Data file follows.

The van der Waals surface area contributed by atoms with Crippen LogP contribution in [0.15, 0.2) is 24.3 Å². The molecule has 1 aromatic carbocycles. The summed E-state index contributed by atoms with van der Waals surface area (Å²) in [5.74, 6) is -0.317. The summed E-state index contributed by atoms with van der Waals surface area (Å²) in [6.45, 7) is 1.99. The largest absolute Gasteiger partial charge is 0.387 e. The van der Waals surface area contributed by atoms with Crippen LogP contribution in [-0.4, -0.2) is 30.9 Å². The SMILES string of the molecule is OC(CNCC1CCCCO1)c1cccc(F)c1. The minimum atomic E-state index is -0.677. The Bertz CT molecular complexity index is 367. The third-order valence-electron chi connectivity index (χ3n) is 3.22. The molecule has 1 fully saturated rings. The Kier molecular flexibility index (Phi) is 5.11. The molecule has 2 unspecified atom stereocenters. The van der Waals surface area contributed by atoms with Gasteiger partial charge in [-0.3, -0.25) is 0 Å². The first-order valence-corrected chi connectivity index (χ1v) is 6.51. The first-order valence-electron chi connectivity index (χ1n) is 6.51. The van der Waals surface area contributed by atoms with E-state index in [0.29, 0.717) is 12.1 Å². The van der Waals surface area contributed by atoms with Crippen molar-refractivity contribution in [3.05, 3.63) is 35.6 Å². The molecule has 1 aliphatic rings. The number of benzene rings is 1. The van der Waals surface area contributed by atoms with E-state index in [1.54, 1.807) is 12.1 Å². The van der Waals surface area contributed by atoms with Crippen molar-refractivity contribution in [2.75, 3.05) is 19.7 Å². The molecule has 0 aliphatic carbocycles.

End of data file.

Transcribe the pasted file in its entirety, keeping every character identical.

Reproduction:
The van der Waals surface area contributed by atoms with Crippen LogP contribution in [0.15, 0.2) is 24.3 Å². The molecule has 1 aromatic carbocycles. The summed E-state index contributed by atoms with van der Waals surface area (Å²) in [5.74, 6) is -0.317. The summed E-state index contributed by atoms with van der Waals surface area (Å²) in [6.45, 7) is 1.99. The largest absolute Gasteiger partial charge is 0.387 e. The van der Waals surface area contributed by atoms with Crippen LogP contribution in [-0.4, -0.2) is 30.9 Å². The SMILES string of the molecule is OC(CNCC1CCCCO1)c1cccc(F)c1. The minimum atomic E-state index is -0.677. The Bertz CT molecular complexity index is 367. The third-order valence-electron chi connectivity index (χ3n) is 3.22. The molecule has 1 fully saturated rings. The Kier molecular flexibility index (Phi) is 5.11. The molecule has 2 unspecified atom stereocenters. The van der Waals surface area contributed by atoms with Gasteiger partial charge in [-0.3, -0.25) is 0 Å². The first-order valence-corrected chi connectivity index (χ1v) is 6.51. The first-order valence-electron chi connectivity index (χ1n) is 6.51. The van der Waals surface area contributed by atoms with E-state index in [0.29, 0.717) is 12.1 Å². The van der Waals surface area contributed by atoms with Crippen molar-refractivity contribution in [3.05, 3.63) is 35.6 Å². The molecule has 1 aliphatic rings. The number of benzene rings is 1. The van der Waals surface area contributed by atoms with E-state index in [1.54, 1.807) is 12.1 Å². The van der Waals surface area contributed by atoms with Crippen molar-refractivity contribution in [2.75, 3.05) is 19.7 Å². The molecule has 0 aliphatic carbocycles.